Last week I posted my thoughts on ways in which people might actually make their postdoc a fun and rewarding experience. I know, what a jerk, right? Several commenters came by to rant about how all postdocs are horrible and exploitive and I learned that I have been exalted to "privileged" status because both my wife and I were willing to move for that phase of our lives and we actually enjoyed our time in Postdoc City. Oh, the humanity!
Then came a comment from Girlpostdoc. I started to respond before realizing that her comment had absolutely nothing to do with my post. It helps when commenters stop to read the post before flying off the handle, but I thought we should discuss the comment anyway in it's own thread and we can try and stay on topic here.
Let's take it point by point.
This advice is truly superficial and frankly misleading. Something happens to people when they get TT jobs, it's like a switch goes off in their head and they all of sudden have to become part of the clique. In doing so, they forget where they came from or what they witnessed.
Didn't you notice we all have the same rings?
Believe it or not, I really did have a good postdoc (all 4 years) and was in a multi-lab research group that included a couple of dozen postdocs who, if they were having a horrible time, never let on to me or anyone I knew. It's not a unicorn, there are people who enjoy working together and I still regularly chat with most of the cohort I had significant overlap with. I even collaborate with a couple of them and the labs I left.
The advice I provided were suggestions based on numerous observations of people who found really fun and productive postdocs. Unless by "misleading" you mean "not leading to a miserable situation", then guilty as charged. My advise was based specifically on "where [I] came from or what [I] witnessed"
More germane to this discussion is what TT faculty "learn" that gives current postdocs the impression that some of them "forget where they came from or what they witnessed". Hold that thought.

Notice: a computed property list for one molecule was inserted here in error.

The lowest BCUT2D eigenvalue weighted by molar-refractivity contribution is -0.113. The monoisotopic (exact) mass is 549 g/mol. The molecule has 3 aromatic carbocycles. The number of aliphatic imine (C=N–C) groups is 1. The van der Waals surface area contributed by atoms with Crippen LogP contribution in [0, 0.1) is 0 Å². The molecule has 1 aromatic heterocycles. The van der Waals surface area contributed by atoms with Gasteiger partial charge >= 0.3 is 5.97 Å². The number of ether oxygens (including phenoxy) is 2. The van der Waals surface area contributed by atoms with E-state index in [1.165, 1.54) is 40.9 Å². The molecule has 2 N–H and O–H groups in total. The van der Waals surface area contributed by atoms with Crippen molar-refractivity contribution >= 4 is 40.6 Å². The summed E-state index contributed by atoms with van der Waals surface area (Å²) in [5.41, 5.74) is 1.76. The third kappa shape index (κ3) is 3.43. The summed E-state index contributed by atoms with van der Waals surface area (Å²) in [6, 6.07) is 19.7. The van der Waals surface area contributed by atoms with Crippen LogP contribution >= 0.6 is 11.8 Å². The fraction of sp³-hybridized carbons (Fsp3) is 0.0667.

You, like many others have bought into a mythology that pervades not only science but the arts. The myth in the arts is that in order to produce a great work of art, one needs to suffer. Come on. There are plenty of cases where that is completely false.
The same mythology is now being built up in the sciences by people like you. If you want the priviledge of being a "scientist", you need to be accept poverty and expect to be bullied.
Postdoc pay isn't great, but I'm pretty sure that "suffering" is taking it a bit far. A little perspective here is encouraged. If you look at the median US household income you might decide that ~$40K is not too bad. One can make the argument that $40K is not commensurate with experience, but there are financial realities of grants that one needs to consider here. I know that postdocs don't care what they cost their supervisor, but that has a very real impact on salary.
Salary is only part of the equation. Say a postdoc is making $40K. At my institution, if we are putting in a grant with a postdoc we have to include money to cover family insurance unless we have a postdoc committed who is single. Family benefits = 61% of salary, or in our hypothetical case, $24K for the year. Add to that the indirect costs to the grant, which in most places is around 50% and it looks like this 40K (salary) + 24K (benis) = 64K x 1.5 = $96K per year. That might not be a big deal if a lab has a few NIH R01s, but for an NSF funded lab, that's a big fucking deal. Go to the NSF stats page, pick your favorite program and look at the median payout per year. It's around $150K and that includes indirect costs. So, as a postdoc, you eat 2/3 of a median annual budget. At $50K a year, the cost to a grant jumps to $120K. So, for those of you who ask, "why can't I get another $10K? for my labor?" realize that it's not that your PI is trying to screw you, it's that she's trying to run a lab off grant funding and a postdoc already costs 2/3 the total, before grad students, supplies and travel. If you want to get paid to sit in an empty room, maybe you can get that extra $10K. Just food for thought.